*SIMILAR QUALITY CARS ALWAYS REQUIRED* SOLD Thinking of selling? Our proven commission sale or SOR (Sale or Return) program is a great way to utilise and access our professional services and facilities while still maximising the return from your vehicle with minimal hassle, stress and time, If you’d like to take advantage of this then please get in touch for further information. Alternatively If you’d like to move your vehicle on quickly and efficiently with minimal delay then we can make an offer on an outright purchase basis with payment and collection arranged soon after. A nostalgic Ford Cortina Mk4 1600L with 40,249 miles in amazing show condition. EQUIPMENT All steel welded integral construction, safety glass all round, Zone-Toughened windscreen, louvered radiator grill, bodyside coachline, bright drip-rail, windshield and rear window inserts, anti-burst locks, bright bumpers, perforated headlining, lockable glovebox, ‘hangdown’ centre console, vanity mirror, seat valances, cigar lighter, boot mat, two rear coat hooks, instrument illumination control, two speed wipers with ‘flick’ wipe, electric screen wash. EXTERIOR This beautiful Mk4 1600L is finished in the original colour of Fjord Blue, (Code Q9). Having acquired this Cortina in 2017, KGF Classic Cars were delighted to see that the car still wore its factory fitted panels which were unrepaired and incredibly well preserved. Linear shut lines and defined panel edges affirmed the amazing originality, and first paint had been retained. The decision was made to commission an expensive professional glass out repaint, returning the car to its former glory. Meticulous removal and either replacement or refurbishment of trim sections was a real labour of love, and the remit quickly became clear, to make this Cortina exceptional regardless of time. The preservation of some original aged trim pieces took preference over aftermarket replacements, and with this in mind some very minor markings can be seen upon close scrutiny. All factory glass and lights are number plate etched, with exception of the front screen which was replaced due to a stone chip. A new lease of life for this already remarkable Cortina, ready now for many more years of cherishment. INTERIOR Having covered just 40,249 miles from new, the original interior has been well preserved. The factory coverings to the Black Fabric seats, (Code A1), are clean and show only minimal wear. Three tiny nicks to the fabric along to rear seat top can be seen. The colour keyed carpets, matching door cards and perforated headlining are in good condition. All switchgear and functions are in excellent order and housed in a perfect dashboard with no cracks or sun related distortion. A wonderfully original classic Ford interior, comfortable and hugely nostalgic. ENGINE & TRANSMISSION Ford’s time tested and trustworthy 1600 OHC unit with single choke carburettor needs little introduction. With a power output of 72bhp, a top speed of 94mph and a 0-60 time of 13 seconds is quoted. Bonnet up exhibiting is a must with factory plates displayed along with beautifully detailed components and original panel fitment. The four speed all synchromesh manual gearbox feels light with a positive clutch action and relaxed motoring is effortless. WHEELS, TYRES & BRAKES The original styled steel wheels with 13 x 4.5in rims are in immaculate order and shod in matching 165/80 R13 tyres with plenty of tread remaining. The spare wheel is housed alongside the original jack in a spotless boot area, still protected by the boot mat and totally original with factory weld seams still visible. Hydraulic dual line brakes with servo assistance and 9.75in front discs offer ample stopping power and complete assurance. HISTORY FILE First registered on 1st August 1979, this rare surviving Ford Cortina has covered a very low and verified 40,249 miles from new. Previous MOT certificates dating back to 1983 and a large collection of invoices date from 1980 to 2017 track the mileage and form part of the comprehensive history file. Perusal of which leaves in no doubt the fastidious maintenance this car has enjoyed which is testament for the superb mechanical performance. Recent work carried out in 2016 includes a major service and new carburettor. The previous keeper, Mr Holmes, a member of the Ford Cortina Owners Club and huge classic car enthusiast sold the Cortina to KGF Classic Cars early in 2017 after purchasing our Rover Montego 1.6LX. Mr Holmes even kept a maintenance log for the car! All original handbooks, operating guides and the Ford Accessories booklet remain with the car. KGF Classic Cars quickly learned of the amazing originality of this Cortina with only the factory first paint showing cosmetic aging. The car was handed to renowned and trusted Classic Cars Restorer, Andrew Skervin, to carry out the full glass out repaint, the results of which are a credit to both him and the car. A truly stunning classic Ford. MOT November 2018, HPI Clear. To see a video of this car please click on the link below: https://youtu.be/Y4ErdjAgfCA To see a full set of photographs of this car please click on the link below: https://www.flickr.com/gp/kgfclassiccars/n8JD49 'Like us' or 'Follow us' for exciting new cars coming soon at KGF Classic Cars: https://www.facebook.com/KGFClassiccars https://twitter.com/KGFClassicCars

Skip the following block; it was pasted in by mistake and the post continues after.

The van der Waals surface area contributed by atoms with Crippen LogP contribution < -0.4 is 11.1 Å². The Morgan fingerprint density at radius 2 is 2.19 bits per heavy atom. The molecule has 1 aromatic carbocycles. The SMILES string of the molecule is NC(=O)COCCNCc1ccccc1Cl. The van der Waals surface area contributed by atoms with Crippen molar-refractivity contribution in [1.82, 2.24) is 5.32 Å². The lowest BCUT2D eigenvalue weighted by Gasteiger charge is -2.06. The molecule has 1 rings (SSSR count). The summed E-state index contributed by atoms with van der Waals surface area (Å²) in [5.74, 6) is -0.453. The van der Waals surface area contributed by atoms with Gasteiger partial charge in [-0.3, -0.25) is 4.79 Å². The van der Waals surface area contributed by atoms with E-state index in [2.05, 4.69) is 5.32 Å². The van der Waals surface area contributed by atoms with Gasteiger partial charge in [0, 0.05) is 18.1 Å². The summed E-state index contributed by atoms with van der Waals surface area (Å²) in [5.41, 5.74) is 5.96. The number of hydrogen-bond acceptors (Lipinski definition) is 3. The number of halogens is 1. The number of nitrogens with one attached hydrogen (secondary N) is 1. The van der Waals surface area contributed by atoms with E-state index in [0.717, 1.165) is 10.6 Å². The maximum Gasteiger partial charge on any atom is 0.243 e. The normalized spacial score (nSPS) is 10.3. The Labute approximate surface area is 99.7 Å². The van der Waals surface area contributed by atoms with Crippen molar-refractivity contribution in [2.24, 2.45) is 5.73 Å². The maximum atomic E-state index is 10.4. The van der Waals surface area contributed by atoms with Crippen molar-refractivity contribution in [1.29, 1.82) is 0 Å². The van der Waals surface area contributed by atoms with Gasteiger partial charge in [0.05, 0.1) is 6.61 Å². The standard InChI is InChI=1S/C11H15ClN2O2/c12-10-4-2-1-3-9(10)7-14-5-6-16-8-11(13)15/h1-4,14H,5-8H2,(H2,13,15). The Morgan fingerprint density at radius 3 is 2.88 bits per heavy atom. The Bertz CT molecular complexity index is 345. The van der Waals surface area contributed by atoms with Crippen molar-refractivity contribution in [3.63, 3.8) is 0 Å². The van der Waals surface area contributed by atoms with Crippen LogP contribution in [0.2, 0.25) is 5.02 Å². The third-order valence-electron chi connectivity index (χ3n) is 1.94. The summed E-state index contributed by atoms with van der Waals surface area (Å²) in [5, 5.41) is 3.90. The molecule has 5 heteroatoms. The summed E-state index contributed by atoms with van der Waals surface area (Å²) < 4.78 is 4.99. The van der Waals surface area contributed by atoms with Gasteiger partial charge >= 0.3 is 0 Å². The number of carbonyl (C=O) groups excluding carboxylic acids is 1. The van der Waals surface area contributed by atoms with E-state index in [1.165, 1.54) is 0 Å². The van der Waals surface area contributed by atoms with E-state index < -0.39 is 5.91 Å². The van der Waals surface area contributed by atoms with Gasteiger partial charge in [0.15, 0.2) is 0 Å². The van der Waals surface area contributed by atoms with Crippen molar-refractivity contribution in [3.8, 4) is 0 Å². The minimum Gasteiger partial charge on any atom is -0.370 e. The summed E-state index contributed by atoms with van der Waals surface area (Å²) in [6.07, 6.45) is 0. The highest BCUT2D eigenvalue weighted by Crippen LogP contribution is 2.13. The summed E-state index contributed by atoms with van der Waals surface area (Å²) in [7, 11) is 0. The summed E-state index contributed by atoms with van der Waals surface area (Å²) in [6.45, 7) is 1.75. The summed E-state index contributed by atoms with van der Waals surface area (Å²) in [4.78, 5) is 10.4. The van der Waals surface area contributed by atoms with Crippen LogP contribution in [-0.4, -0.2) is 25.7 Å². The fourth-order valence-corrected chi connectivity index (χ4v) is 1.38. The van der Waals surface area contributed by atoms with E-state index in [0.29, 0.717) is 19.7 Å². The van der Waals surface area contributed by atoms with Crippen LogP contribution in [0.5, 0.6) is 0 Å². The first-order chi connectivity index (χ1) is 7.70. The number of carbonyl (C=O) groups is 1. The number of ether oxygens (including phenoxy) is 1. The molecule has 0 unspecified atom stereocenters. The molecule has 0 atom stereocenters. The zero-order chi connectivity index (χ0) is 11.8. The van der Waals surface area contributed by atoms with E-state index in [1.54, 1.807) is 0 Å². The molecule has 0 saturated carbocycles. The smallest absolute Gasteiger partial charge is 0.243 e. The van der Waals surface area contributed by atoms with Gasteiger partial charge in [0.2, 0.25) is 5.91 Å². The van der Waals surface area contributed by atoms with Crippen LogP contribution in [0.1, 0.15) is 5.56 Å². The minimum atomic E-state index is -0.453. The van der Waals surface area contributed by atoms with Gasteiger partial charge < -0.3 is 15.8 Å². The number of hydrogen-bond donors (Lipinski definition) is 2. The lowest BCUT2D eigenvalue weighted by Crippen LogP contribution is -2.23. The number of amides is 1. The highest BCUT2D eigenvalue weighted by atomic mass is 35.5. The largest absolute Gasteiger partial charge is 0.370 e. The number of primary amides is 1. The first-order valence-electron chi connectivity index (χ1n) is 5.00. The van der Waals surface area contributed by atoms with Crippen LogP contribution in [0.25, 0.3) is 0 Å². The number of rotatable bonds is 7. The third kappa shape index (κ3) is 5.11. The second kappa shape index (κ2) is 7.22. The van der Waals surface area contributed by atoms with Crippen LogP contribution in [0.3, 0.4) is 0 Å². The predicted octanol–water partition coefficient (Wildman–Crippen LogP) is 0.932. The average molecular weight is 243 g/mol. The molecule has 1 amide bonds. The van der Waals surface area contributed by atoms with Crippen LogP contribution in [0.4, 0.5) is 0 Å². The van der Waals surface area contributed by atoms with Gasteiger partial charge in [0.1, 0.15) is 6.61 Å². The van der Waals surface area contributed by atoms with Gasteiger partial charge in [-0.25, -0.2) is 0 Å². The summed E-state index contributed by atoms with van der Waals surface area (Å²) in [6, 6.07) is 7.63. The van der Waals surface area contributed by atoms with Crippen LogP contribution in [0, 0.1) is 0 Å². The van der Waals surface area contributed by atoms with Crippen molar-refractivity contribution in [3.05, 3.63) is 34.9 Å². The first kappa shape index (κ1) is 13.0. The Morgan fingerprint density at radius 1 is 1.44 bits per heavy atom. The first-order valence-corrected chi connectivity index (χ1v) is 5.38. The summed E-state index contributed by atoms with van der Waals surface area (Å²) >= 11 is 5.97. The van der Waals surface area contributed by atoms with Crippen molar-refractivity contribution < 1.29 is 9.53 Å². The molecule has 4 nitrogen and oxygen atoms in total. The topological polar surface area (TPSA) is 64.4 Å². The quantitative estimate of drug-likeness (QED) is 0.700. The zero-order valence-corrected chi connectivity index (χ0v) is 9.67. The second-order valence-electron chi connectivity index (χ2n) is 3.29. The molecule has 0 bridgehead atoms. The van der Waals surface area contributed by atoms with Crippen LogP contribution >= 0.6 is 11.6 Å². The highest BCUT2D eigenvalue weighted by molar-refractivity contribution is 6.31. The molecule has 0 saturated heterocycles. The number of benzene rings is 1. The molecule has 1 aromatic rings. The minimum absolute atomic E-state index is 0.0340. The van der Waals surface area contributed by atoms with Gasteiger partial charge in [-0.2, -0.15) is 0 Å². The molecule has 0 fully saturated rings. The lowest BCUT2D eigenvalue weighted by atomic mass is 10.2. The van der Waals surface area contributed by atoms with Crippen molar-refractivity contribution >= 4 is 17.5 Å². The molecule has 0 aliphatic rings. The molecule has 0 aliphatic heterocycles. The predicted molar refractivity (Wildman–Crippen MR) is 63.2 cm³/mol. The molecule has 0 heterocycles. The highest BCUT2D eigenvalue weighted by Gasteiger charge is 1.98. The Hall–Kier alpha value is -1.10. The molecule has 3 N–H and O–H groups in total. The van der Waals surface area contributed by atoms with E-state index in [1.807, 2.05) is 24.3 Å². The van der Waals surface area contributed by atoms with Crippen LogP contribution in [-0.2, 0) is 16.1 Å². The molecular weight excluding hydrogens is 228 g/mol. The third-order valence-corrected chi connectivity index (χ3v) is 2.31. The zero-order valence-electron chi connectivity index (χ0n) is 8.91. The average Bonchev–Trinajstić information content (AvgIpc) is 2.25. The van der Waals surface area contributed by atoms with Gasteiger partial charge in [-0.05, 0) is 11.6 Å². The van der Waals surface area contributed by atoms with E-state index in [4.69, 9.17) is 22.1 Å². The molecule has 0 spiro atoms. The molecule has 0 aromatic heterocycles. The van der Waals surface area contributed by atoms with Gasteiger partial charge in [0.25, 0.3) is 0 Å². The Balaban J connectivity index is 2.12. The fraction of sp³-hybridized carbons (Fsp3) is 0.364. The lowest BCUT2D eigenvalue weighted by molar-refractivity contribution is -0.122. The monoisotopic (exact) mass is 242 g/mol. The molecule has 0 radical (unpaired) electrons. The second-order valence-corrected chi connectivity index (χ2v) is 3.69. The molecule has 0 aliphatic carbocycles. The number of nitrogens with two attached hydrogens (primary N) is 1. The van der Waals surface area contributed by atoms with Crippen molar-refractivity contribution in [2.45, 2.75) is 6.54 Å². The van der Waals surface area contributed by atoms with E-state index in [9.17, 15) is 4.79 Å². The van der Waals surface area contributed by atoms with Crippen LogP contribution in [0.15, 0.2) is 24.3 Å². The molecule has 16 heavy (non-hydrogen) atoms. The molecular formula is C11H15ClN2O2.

• Year: 1979
    • Mileage: 40249 mi
    • Engine size: 1.6
    For sale
    £5,995 £5,995
  • Ford Cortina 1,2 De Luxe

    €13,500(£0) €13,500(£0)

    Ford Cortina 1,2 De Luxe Equipment: Bemærk bilen står i Odense Meget fin restaureret Flot farve kombination Sjælden udbudt til salg skal ses ring for info

    • Year: 1966
    For sale
    €13,500(£0) €13,500(£0)